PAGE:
Not only is there proof that alien life exists. The aliens are already here. Based on exclusive access to classified UNIT and Torchwood files—shocking information that has been suppressed for centuries—The Secret Lives of Monsters reveals the terrifying truth behind the rumors and legends.

Packed with iconic photographs, eyewitness accounts, diagrams and illustrations, and sixteen removable color prints, The Secret Lives of Monsters offers background details on a diverse range of alien species—including planetary and genetic origins, habits, social organization, and first human contact. If you want to know why the Sontaran’s probic vent is his weak point or what it is used for; how Daleks reproduce; or how to determine whether your best friend is a Zygon, the answers—as well as everything you need to know to survive future invasions—are here in The Secret Lives of Monsters.

Goodreads Win:

The Assistants Camille PerriThe Assistants by Camille Perri

A wry and astute debut about a young Manhattanite whose embezzlement scam turns her into an unlikely advocate for the leagues of overeducated and underpaid assistants across the city.

Tina Fontana is the hapless but brazen thirty-year-old executive assistant to Robert Barlow, the all-powerful and commanding CEO of Titan Corp., a multinational media conglomerate. She’s excellent at her job and beloved by her famous boss—but after six years of making his reservations for restaurants she’d never get into on her own and pouring his drinks from bottles that cost more than her rent, she’s bored, broke, and just a bit over it all.

When a technical error with Robert’s travel-and-expenses report presents Tina with the opportunity to pay off the entire balance of her student loan debt with what would essentially be pocket change for her boss, she struggles with the decision: She’s always played by the rules. But it’s such a relatively small amount of money for the Titan Corporation—and for her it would be a life-changer . . .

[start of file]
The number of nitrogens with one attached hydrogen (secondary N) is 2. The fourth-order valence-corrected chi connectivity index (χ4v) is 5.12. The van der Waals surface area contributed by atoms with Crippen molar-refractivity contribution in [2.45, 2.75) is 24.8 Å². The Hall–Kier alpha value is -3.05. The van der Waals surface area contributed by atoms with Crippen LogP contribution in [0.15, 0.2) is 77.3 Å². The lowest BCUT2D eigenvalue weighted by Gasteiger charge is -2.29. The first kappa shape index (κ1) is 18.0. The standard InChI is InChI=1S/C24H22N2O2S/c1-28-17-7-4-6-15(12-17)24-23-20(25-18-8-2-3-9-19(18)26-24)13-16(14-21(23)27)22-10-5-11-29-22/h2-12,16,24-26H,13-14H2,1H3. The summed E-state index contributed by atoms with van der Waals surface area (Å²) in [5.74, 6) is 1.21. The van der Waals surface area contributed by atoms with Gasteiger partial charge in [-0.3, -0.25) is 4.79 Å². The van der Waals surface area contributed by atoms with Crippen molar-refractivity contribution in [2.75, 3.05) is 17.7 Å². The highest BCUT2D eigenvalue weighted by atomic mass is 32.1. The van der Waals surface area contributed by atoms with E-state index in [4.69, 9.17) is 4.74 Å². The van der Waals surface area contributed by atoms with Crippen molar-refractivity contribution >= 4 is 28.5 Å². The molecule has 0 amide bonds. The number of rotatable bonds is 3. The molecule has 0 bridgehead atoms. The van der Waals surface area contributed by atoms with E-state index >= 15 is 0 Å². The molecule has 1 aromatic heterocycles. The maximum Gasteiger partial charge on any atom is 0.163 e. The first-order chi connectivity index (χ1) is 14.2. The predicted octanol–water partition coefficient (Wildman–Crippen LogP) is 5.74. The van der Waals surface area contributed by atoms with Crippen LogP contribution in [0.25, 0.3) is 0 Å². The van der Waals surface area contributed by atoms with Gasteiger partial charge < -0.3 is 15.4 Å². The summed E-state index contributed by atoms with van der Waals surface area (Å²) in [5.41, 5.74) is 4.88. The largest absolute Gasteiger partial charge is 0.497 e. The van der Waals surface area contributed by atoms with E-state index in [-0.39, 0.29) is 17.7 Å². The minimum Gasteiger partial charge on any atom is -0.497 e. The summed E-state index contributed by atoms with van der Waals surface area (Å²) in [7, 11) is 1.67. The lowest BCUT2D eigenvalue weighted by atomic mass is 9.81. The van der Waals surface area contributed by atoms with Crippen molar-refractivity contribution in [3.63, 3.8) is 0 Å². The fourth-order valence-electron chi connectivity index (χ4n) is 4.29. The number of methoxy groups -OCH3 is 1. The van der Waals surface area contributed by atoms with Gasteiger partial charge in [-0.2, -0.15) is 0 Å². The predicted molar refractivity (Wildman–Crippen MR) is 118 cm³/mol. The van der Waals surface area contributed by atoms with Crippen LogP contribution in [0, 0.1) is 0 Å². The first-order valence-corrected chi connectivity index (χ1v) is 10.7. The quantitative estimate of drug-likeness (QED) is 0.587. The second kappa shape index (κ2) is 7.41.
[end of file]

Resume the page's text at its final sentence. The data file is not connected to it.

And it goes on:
The Assistants speaks directly to a new generation of women who feel stuck and unable to get ahead playing by the rules. It will appeal to all of those who have ever asked themselves, “How is it that after all these years, we are still assistants?”

 

Stacking the Shelves

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Stacking The Shelves is hosted by Tynga’s Reviews.

Yesterday I  went to the city with my mom and my cousin and when we picked up my cousin, the very first thing she said to me was that she had a surprise for me. She surprised me with books. One of them is signed and the other one she knew was on my wish list. 🙂

Books I Didn’t Get Myself:

I Bought At Goodwill:

 

 

Stacking The Shelves

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Stacking The Shelves is hosted by Tynga’s Reviews.

I know my mom buys me a lot of books, but the last few weeks have been crazy. I don’t usually get books every single week so this isn’t a normal thing. I don’t think I will be getting anymore for awhile. Most of the books I got this week were from Goodwill. It’s one of my favorite places to go and we don’t get there that often. So thanks mom for buying me even more books. lol She’s the best.

From The Bookstore: 

Just Kids Patti Smith The Moonstone Wilkie CollinsAncillary Sword (Imperial Radch #2) Ann LeckieRat Queens, Vol. 1: Sass & Sorcery Kurtis J. Wiebe Roc Upchurch

From Goodwill: 

The Hollows Insider (The Hollows #9.5) Kim HarrisonThe Golden Compass (His Dark Materials #1) Philip PullmanThe Subtle Knife (His Dark Materials #2) Philip PullmanThe Amber Spyglass (His Dark Materials #3) Philip PullmanThe Warded Man (The Demon Cycle #1) Peter V. BrettMagician: Apprentice (The Riftwar Saga #1) Raymond E. FeistMagician: Master (The Riftwar Saga #2) Raymond E. Feist